ACCC role in energy

We're currently inquiring into the supply and pricing of electricity in the National Electricity Market. We also have an ongoing role in retail electricity in enforcing the Competition and Consumer (Industry Code – Electricity Retail) Regulations 2019.

Electricity market monitoring

In 2018, the Treasurer directed us to hold a public inquiry to monitor prices, profits and margins in relation to the supply of electricity in the National Electricity Market. The inquiry will run for seven years, ending in 2025. We are required to report at least once every six months.

The ACCC has been directed to monitor:

  • electricity prices faced by customers in the NEM
  • wholesale market prices
  • profits being made by generators and retailers
  • contract market liquidity, and
  • the effects of policy changes, including those resulting from our recommendations in the Retail Electricity Pricing Inquiry.

In addition, where appropriate, we will make recommendations to government(s) to take any proportional and targeted action considered necessary to remedy failure by any market participants (or the market as a whole) to deliver competitive and efficient electricity prices.

Competition and consumer protection

The ACCC’s role in energy markets is in the context of the Competition and Consumer Act 2010. For example, we enforce the competition and consumer protection provisions in energy markets and assesses energy mergers and authorisations.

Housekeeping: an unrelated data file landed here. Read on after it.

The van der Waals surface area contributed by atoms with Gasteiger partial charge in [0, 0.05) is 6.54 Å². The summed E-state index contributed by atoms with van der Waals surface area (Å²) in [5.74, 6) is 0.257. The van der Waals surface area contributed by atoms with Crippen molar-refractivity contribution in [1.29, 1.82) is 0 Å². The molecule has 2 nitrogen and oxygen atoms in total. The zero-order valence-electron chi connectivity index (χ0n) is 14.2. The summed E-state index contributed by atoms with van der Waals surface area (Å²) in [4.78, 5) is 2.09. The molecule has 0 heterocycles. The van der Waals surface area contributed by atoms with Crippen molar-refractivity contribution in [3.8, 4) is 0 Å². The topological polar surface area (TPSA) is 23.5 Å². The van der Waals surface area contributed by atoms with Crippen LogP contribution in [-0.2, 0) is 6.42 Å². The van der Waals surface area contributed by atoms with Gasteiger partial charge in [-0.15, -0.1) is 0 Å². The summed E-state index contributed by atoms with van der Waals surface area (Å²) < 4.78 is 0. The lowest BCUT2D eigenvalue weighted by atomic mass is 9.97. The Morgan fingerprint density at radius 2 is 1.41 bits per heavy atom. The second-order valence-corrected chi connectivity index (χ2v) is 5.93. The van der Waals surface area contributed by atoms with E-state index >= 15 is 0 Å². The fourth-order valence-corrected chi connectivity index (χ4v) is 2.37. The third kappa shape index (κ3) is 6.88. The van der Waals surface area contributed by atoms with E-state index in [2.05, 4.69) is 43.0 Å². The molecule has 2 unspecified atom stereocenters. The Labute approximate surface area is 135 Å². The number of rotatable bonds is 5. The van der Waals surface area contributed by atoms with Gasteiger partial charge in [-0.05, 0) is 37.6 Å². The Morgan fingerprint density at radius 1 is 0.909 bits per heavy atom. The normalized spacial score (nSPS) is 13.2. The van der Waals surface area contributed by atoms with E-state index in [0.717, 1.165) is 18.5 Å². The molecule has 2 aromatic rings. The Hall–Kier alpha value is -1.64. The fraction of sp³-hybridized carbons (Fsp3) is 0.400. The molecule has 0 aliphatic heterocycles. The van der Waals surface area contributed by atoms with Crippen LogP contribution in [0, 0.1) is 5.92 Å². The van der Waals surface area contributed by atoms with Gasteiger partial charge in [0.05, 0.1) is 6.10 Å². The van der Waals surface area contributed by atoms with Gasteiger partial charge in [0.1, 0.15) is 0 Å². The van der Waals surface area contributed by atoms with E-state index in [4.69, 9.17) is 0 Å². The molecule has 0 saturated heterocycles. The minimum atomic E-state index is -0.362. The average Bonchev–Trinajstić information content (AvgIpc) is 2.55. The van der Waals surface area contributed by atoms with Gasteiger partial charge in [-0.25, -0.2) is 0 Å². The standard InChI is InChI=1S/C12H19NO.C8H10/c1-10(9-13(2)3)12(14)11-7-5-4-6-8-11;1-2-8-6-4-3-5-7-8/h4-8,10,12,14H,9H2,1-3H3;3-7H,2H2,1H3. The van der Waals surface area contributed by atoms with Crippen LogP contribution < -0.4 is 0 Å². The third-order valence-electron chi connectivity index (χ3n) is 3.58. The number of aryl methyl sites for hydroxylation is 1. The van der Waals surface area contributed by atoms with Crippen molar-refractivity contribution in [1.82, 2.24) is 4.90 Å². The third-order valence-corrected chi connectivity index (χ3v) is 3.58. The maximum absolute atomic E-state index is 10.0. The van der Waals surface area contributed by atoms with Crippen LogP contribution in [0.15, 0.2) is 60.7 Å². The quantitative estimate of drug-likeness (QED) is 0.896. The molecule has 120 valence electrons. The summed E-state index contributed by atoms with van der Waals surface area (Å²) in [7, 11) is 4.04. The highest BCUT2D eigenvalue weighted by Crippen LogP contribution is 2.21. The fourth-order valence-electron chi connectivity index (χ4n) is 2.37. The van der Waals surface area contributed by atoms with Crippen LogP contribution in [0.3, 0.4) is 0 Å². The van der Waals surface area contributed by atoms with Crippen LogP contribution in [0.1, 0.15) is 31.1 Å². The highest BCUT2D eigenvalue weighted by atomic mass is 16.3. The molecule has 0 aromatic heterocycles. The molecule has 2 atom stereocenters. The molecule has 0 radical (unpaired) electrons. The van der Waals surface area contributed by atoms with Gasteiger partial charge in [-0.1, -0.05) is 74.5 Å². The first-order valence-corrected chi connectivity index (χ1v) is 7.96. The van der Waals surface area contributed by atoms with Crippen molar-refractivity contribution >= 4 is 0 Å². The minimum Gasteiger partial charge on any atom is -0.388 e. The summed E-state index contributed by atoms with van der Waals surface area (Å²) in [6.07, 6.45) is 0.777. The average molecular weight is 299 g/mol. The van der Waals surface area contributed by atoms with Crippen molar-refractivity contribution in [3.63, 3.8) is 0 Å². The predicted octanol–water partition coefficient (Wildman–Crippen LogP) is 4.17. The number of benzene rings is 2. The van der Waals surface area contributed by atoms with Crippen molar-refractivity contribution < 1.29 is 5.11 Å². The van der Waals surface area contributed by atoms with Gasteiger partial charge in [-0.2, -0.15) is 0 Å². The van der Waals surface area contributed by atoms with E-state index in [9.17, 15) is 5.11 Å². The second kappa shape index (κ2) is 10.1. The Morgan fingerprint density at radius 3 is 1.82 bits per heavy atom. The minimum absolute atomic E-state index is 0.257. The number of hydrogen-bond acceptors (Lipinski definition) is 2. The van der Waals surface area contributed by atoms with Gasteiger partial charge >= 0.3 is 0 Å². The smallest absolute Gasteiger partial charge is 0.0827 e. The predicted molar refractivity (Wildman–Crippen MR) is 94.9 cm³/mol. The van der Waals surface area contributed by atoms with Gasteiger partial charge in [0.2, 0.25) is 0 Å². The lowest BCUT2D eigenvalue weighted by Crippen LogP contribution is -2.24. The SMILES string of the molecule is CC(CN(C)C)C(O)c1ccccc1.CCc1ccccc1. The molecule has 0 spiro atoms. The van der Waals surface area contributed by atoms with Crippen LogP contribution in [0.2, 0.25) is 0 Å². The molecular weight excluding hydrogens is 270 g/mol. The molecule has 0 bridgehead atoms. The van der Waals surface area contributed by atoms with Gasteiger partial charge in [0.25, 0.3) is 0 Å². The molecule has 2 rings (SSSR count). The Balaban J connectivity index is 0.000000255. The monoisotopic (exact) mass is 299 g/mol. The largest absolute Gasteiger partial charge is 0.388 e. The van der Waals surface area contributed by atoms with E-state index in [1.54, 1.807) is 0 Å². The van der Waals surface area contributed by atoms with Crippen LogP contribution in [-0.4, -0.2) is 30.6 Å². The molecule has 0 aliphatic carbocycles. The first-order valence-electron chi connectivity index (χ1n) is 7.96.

We have a specific role under the Competition and Consumer (Industry Code—Electricity Retail) Regulations 2019 (the Electricity retail code). We monitor and enforce compliance with the Electricity retail code for retailer price setting and marketing activities.

See also: Legislation

Historical functions

Prior to our current electricity inquiry, the ACCC conducted the Retail Electricity Pricing Inquiry (REPI) throughout 2017 and 2018. In the final REPI report, we set out a package of 56 recommendations to bring down electricity prices and restore consumer confidence and Australia’s competitive advantage.

The ACCC does not regulate monopoly energy infrastructure any more, as those functions are now undertaken by the Australian Energy Regulator (AER).

Details of decisions made by the ACCC in electricity and gas markets prior to the introduction of the AER and information on the National Electricity Market Access Code are available from our public registers.

See: Access to services register and Authorisations register

Australian Energy Regulator

The Australian Energy Regulator is Australia’s national energy market regulator. It has an independent board and shares staff, resources and facilities with the ACCC.

More information

Australian Energy Regulator

Energy Made Easy

Electricity retail code

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